(The wise siddhas had escaped into the remote caves and mountains — who would then redeem the world?)
The siddhas then argued that it was not possible to be part of the world and follow the path of meditation and spirituality. Nanak replied that one had to be as a lotus in the water that remains dry. Or the duck that stays dry even as it goes against the current. One had to be part of the world and yet be unaffected by it through meditation on His Name.
From the fourth udasi to the west and to Islamic countries, the visit to Mecca is well known. So I will talk a bit about the visit to Baghdad, also mentioned by Bhai Gurdas.
Phir Baba gaia Baghdad no bahari kia Asthana
Ik baba akal rupu duja rababi mardana
(Then Baba went to Baghdad and camped outside the city
He himself one with the Timeless, and his rabab player Mardana)
Baghdad was then a great centre of Islamic learning, art and culture. On the outskirts of the great city, in a graveyard, Mardana strummed the strings of his rabab in holy melody and Nanak sang holy hymns. When this was reported to the Pir-e-dastgir of Baghdad as being against the teachings of Islam, he came out to meet Nanak and inquired:
Puchhia phirikai Dastgir kaun phakir kis ka ghariana
(What faith do you belong to, and what sect of fakirs he came from)
Nanak kal vich aia rab phakir iko pahichana
Dharth akash chahudis jana
(Nanak has come to this world in kalyug — he has rejected all fakirs except the supreme being, who is all pervasive — in the heavens, the earth and all four directions.)
During his stay in Baghdad, the Guru also met another pir known as Bahlol who had several discourses with him. Finally, Bahlol and his son became followers of Nanak, who then stayed there for about four months. A shrine in Baghdad, also known as the tomb of Bahlol, marks the visit of Guru Nanak and his association with Bahlol. There is a beautiful poem by Swami Anand Acharya, an itinerant Hindu monk, who wrote it after visiting the legendary place of the meeting. To quote just a couple of verses from it:
What peace from Himalaya’s lonely
Caves and forests thou didst carry
To the vine groves and rose gardens
What light from Badrinath’s snowy
Peak thou didst bear to illumine
The heart of Bahlol, thy saintly
Eight fortnights Balol hearkened to
Thy words on life and the Path
And Spring Eternal, while the moon
Waxed and waned in the pomegranate grove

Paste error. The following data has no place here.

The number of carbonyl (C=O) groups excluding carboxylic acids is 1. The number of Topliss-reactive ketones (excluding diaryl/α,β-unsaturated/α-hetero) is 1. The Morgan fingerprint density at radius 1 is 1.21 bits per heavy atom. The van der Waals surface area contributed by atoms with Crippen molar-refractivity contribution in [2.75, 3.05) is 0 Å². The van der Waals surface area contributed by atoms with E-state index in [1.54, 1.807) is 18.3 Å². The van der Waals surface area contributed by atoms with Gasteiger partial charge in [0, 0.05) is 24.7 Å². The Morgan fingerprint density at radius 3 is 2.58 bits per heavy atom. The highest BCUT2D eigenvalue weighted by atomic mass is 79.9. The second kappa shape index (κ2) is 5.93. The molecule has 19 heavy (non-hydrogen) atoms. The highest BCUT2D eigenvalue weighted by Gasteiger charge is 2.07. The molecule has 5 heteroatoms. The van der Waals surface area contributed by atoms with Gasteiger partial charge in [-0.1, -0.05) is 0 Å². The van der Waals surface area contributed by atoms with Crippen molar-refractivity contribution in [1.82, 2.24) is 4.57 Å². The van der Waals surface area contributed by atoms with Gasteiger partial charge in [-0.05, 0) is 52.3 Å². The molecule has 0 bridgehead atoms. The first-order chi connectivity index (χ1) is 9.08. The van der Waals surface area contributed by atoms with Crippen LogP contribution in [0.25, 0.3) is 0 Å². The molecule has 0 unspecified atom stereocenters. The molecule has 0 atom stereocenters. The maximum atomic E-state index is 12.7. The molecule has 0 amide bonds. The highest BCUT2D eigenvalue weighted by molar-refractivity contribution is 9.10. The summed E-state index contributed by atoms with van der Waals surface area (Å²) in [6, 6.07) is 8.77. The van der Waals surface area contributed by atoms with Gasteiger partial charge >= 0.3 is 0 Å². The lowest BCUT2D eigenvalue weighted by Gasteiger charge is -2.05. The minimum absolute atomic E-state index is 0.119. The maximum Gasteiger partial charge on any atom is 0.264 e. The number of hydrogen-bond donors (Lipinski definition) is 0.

Beside the grassy desert of the dead…
Finally, after more than 20 years of crisscrossing the land in all directions, it was time to go home, to Kartarpur, on the banks of the Ravi. Guru Nanak shed his travelling garb and adopted the dress of a simple householder and farmer.
Phiri baba aia kartarpur bhekh udasi sagal utara
Pahiri sansari kapde manji baith kia avatara
(Then Baba returned to Kartarpur and discarded the wanderer’s robe
He donned the clothes of a householder and changed to that role)
During his travels, he had met and talked to all kinds of people and dispelled the forces of darkness, the mists of superstition and the chains of ritual. He had spread far and wide his message of true love, equality and compassion, truth and truthful living. He had explained through his discourses the all-pervasive, timeless nature of the Creator.
Now it was time to show in practical terms that renunciation and asceticism were not the answer to life’s challenge. True religious discipline had to be forged while living in the world, amidst all its challenges and temptations, troubles and joys. The spirit of affirmation is an essential aspect of the Guru’s teachings. The world that is real has to be accepted as a reflection of divine purpose. He supported institutions such as marriage, family and society and brought them within the ambit of religion.
In Kartarpur, Nanak occupied himself with vigorous work in the fields. He also wrote down many of the hymns he had already sung elsewhere, including the apuji. A community began to gather around him at Kartarpur and grew steadily. Men of all callings and faiths — householders and ascetics, destitute mendicants and wealthy merchants, Brahmins and dervishes, Hindus and Muslims — came there drawn by this message of piety and humanity.